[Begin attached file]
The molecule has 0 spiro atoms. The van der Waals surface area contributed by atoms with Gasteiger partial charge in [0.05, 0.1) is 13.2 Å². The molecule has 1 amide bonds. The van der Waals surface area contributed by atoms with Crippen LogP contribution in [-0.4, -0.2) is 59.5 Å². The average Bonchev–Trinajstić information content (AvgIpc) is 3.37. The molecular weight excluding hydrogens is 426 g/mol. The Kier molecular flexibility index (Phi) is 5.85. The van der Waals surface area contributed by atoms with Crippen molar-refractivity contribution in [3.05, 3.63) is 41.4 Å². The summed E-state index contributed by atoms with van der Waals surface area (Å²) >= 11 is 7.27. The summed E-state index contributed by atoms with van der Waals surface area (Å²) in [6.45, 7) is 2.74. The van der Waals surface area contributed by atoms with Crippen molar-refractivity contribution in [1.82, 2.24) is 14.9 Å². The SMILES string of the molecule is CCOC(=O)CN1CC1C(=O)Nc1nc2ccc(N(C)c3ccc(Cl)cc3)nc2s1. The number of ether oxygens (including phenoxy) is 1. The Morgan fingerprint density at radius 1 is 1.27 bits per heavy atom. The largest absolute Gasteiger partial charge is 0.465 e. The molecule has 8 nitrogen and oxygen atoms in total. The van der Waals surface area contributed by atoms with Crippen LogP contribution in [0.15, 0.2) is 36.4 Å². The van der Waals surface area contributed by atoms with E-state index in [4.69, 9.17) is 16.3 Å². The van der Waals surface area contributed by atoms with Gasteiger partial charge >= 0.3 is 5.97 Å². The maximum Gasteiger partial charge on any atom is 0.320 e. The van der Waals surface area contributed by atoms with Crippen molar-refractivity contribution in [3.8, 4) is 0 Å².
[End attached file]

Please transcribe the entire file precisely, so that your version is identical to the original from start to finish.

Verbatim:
The molecule has 0 spiro atoms. The van der Waals surface area contributed by atoms with Gasteiger partial charge in [0.05, 0.1) is 13.2 Å². The molecule has 1 amide bonds. The van der Waals surface area contributed by atoms with Crippen LogP contribution in [-0.4, -0.2) is 59.5 Å². The average Bonchev–Trinajstić information content (AvgIpc) is 3.37. The molecular weight excluding hydrogens is 426 g/mol. The Kier molecular flexibility index (Phi) is 5.85. The van der Waals surface area contributed by atoms with Crippen molar-refractivity contribution in [3.05, 3.63) is 41.4 Å². The summed E-state index contributed by atoms with van der Waals surface area (Å²) >= 11 is 7.27. The summed E-state index contributed by atoms with van der Waals surface area (Å²) in [6.45, 7) is 2.74. The van der Waals surface area contributed by atoms with Crippen molar-refractivity contribution in [1.82, 2.24) is 14.9 Å². The SMILES string of the molecule is CCOC(=O)CN1CC1C(=O)Nc1nc2ccc(N(C)c3ccc(Cl)cc3)nc2s1. The number of ether oxygens (including phenoxy) is 1. The Morgan fingerprint density at radius 1 is 1.27 bits per heavy atom. The largest absolute Gasteiger partial charge is 0.465 e. The molecule has 8 nitrogen and oxygen atoms in total. The van der Waals surface area contributed by atoms with Crippen LogP contribution in [0.15, 0.2) is 36.4 Å². The van der Waals surface area contributed by atoms with E-state index in [4.69, 9.17) is 16.3 Å². The van der Waals surface area contributed by atoms with Gasteiger partial charge >= 0.3 is 5.97 Å². The maximum Gasteiger partial charge on any atom is 0.320 e. The van der Waals surface area contributed by atoms with Crippen molar-refractivity contribution in [3.8, 4) is 0 Å².